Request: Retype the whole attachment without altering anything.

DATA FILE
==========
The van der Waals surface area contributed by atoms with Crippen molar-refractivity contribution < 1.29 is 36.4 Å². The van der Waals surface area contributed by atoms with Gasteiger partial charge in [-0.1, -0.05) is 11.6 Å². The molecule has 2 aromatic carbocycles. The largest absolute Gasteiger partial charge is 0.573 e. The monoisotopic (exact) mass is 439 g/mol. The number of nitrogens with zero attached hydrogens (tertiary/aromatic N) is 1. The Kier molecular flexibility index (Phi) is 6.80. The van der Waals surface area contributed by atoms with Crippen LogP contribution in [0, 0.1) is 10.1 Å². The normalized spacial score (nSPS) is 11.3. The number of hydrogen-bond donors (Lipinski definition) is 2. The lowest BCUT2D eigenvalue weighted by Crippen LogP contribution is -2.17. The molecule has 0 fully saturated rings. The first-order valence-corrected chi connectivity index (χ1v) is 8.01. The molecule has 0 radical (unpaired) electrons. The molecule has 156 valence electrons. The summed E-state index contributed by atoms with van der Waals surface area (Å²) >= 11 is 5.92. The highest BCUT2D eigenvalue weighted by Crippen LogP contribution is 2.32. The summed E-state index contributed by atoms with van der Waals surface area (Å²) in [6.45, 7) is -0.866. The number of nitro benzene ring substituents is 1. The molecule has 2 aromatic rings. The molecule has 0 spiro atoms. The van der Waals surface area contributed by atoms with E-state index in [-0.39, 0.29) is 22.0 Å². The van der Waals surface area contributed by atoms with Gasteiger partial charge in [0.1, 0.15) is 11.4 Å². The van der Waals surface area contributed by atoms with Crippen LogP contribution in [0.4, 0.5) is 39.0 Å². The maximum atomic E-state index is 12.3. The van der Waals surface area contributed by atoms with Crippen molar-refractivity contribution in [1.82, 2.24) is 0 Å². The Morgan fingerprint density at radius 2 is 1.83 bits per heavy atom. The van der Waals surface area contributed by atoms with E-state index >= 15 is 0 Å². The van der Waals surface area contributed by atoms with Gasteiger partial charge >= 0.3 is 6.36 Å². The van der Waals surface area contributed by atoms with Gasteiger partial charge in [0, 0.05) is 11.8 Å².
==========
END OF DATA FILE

The van der Waals surface area contributed by atoms with Crippen molar-refractivity contribution < 1.29 is 36.4 Å². The van der Waals surface area contributed by atoms with Gasteiger partial charge in [-0.1, -0.05) is 11.6 Å². The molecule has 2 aromatic carbocycles. The largest absolute Gasteiger partial charge is 0.573 e. The monoisotopic (exact) mass is 439 g/mol. The number of nitrogens with zero attached hydrogens (tertiary/aromatic N) is 1. The Kier molecular flexibility index (Phi) is 6.80. The van der Waals surface area contributed by atoms with Crippen LogP contribution in [0, 0.1) is 10.1 Å². The normalized spacial score (nSPS) is 11.3. The number of hydrogen-bond donors (Lipinski definition) is 2. The lowest BCUT2D eigenvalue weighted by Crippen LogP contribution is -2.17. The molecule has 0 fully saturated rings. The first-order valence-corrected chi connectivity index (χ1v) is 8.01. The molecule has 0 radical (unpaired) electrons. The molecule has 156 valence electrons. The summed E-state index contributed by atoms with van der Waals surface area (Å²) >= 11 is 5.92. The highest BCUT2D eigenvalue weighted by Crippen LogP contribution is 2.32. The summed E-state index contributed by atoms with van der Waals surface area (Å²) in [6.45, 7) is -0.866. The number of nitro benzene ring substituents is 1. The molecule has 2 aromatic rings. The molecule has 0 spiro atoms. The van der Waals surface area contributed by atoms with E-state index in [-0.39, 0.29) is 22.0 Å². The van der Waals surface area contributed by atoms with Gasteiger partial charge in [0.1, 0.15) is 11.4 Å². The van der Waals surface area contributed by atoms with Crippen LogP contribution in [0.4, 0.5) is 39.0 Å². The maximum atomic E-state index is 12.3. The van der Waals surface area contributed by atoms with Crippen molar-refractivity contribution in [1.82, 2.24) is 0 Å². The Morgan fingerprint density at radius 2 is 1.83 bits per heavy atom. The van der Waals surface area contributed by atoms with E-state index >= 15 is 0 Å². The van der Waals surface area contributed by atoms with Gasteiger partial charge >= 0.3 is 6.36 Å². The van der Waals surface area contributed by atoms with Gasteiger partial charge in [0, 0.05) is 11.8 Å².